September 8, 2009
Alpha Cine, a motion picture film processing company, has been a cornerstone of the United States’ film industry since its inception in 1964. As film and video technology have evolved, so has the company, expanding its capacity and updating its processes to keep pace with the needs of the industry. Originally occupying the entire ground floor of a 100-year old building in Seattle, Alpha Cine had nowhere to go but up, employing makeshift plumbing and ventilation systems as it went along to accommodate the chemical processes required in its film processing.
When current owner Don Jensen purchased the business in 2006, he recognized the critical need for a new state-of-the-art space that would suit Alpha Cine’s unique infrastructure requirements but lacked the means to make it happen. A profile of Alpha Cine in the Seattle Times-Intelligencer brought the company’s plight to the attention of the City of Seattle. With business retention as a priority, the City called in long-standing development assistance partner NDC to help structure a financing package to meet Alpha Cine’s needs.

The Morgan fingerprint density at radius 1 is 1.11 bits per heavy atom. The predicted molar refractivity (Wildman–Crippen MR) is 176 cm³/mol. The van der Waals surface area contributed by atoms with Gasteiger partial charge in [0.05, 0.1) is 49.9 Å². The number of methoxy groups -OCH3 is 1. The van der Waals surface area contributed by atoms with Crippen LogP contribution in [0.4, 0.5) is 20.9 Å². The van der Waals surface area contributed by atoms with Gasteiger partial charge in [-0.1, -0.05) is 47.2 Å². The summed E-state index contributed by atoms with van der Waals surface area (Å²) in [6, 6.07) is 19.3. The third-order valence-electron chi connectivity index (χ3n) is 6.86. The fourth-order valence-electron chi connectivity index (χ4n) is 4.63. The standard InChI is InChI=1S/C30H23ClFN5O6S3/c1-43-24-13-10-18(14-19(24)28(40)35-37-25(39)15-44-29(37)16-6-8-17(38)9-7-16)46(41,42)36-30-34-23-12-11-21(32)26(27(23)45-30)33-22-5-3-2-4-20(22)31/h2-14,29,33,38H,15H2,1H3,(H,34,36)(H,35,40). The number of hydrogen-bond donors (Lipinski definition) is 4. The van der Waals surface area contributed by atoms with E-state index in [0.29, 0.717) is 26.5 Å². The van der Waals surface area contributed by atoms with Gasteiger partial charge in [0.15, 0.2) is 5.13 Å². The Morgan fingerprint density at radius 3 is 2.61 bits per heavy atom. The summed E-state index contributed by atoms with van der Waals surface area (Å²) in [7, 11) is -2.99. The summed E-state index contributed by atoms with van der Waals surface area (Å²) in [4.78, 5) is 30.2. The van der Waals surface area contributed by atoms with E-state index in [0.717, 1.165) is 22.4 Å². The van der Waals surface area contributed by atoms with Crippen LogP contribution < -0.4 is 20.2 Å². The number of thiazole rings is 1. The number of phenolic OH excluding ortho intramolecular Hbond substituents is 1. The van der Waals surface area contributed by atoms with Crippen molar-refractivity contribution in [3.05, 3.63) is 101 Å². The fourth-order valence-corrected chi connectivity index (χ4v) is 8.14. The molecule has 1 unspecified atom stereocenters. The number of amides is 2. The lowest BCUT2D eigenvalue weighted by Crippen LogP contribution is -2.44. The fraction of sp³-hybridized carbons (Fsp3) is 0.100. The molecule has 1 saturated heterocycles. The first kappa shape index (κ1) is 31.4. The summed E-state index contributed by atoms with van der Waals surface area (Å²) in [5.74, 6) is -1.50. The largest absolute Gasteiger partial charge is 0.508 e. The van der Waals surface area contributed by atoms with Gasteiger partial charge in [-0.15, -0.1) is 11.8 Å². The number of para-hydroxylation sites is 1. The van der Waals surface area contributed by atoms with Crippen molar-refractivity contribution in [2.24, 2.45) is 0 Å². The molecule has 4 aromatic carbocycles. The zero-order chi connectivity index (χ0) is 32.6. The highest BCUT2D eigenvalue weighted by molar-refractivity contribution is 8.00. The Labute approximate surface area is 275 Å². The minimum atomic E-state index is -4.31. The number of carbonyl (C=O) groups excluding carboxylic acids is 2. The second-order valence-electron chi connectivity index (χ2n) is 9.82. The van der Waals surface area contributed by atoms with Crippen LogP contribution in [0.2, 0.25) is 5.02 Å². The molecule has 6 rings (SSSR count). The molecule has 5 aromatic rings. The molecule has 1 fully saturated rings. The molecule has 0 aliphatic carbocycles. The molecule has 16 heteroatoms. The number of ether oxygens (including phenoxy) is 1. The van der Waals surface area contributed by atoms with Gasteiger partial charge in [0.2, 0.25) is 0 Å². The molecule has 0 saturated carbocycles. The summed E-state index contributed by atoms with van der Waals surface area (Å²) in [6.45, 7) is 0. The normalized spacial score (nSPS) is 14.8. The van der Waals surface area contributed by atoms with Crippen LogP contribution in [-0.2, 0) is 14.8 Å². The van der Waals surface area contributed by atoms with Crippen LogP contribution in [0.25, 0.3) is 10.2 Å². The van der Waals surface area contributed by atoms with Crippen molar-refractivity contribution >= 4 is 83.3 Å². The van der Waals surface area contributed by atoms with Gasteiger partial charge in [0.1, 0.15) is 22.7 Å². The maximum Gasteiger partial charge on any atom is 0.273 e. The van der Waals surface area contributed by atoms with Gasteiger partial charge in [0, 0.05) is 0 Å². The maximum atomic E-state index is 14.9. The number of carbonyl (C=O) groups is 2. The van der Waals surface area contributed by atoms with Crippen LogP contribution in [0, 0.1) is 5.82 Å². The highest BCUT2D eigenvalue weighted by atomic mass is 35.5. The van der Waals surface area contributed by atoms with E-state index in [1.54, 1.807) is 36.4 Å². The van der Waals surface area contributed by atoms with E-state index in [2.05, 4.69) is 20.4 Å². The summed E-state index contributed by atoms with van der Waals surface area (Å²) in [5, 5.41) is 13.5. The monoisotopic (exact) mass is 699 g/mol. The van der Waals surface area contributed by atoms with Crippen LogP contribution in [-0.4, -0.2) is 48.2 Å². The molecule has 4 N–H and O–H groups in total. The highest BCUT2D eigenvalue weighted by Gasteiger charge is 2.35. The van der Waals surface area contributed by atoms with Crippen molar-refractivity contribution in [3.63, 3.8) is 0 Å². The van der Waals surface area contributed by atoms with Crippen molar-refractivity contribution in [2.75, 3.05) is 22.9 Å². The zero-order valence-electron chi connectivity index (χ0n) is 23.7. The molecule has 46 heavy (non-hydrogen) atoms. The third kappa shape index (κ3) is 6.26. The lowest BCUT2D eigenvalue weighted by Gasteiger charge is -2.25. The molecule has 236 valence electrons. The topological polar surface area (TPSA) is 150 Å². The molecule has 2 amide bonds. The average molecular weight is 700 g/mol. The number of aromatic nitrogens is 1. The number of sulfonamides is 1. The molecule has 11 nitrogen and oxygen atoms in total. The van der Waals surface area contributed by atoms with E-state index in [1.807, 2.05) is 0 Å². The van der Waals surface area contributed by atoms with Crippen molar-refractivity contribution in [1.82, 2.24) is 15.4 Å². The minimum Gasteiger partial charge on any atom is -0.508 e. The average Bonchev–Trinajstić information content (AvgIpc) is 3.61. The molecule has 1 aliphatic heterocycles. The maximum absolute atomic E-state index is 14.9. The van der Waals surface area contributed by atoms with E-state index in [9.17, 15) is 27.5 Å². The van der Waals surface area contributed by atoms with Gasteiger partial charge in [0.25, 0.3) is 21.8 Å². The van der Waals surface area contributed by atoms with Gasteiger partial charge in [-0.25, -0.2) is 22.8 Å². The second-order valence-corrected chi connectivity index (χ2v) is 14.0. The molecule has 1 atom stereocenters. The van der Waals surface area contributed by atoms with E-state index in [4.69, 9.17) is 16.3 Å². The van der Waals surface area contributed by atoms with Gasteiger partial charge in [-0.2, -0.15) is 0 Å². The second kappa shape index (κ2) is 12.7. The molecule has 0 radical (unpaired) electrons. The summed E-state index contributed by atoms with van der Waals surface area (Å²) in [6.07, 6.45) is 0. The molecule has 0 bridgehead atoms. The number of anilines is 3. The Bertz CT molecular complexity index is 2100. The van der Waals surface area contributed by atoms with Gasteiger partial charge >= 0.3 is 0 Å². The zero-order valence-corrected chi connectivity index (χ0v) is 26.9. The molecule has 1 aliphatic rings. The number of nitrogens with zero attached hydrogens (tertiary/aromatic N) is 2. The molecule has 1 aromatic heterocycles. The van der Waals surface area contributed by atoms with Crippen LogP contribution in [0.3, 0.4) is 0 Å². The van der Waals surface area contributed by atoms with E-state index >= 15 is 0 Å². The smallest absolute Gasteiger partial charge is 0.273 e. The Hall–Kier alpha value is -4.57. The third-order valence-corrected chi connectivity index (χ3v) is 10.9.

Together, NDC’s Grow America Fund (GAF) and the City put together a unique financing package including a $3.8 million HUD Section 108 loan and a $1.5 million GAF loan to finance acquisition and construction on a new space for Alpha Cine. GAF’s 25-year term and low interest rate were the final pieces of what proved to be a complex financial puzzle. Construction is well underway and Don plans to relocate his business in late 2009.
And Alpha Cine is just the first investment in a new era of credit availability for Seattle’s small businesses – the job-generators and economic engines that drive the City’s economy – who need those dollars now more than ever. The new Grow Seattle Fund, a partnership between GAF, the City of Seattle, King County, Washington, and the Seattle Foundation, has been capitalized with over $1.5 million. With the recent Federal increase in SBA’s loan guarantees to 90%, the original $1.5 million investment can be leveraged 10 times over providing $15 million in loans to Seattle’s small businesses.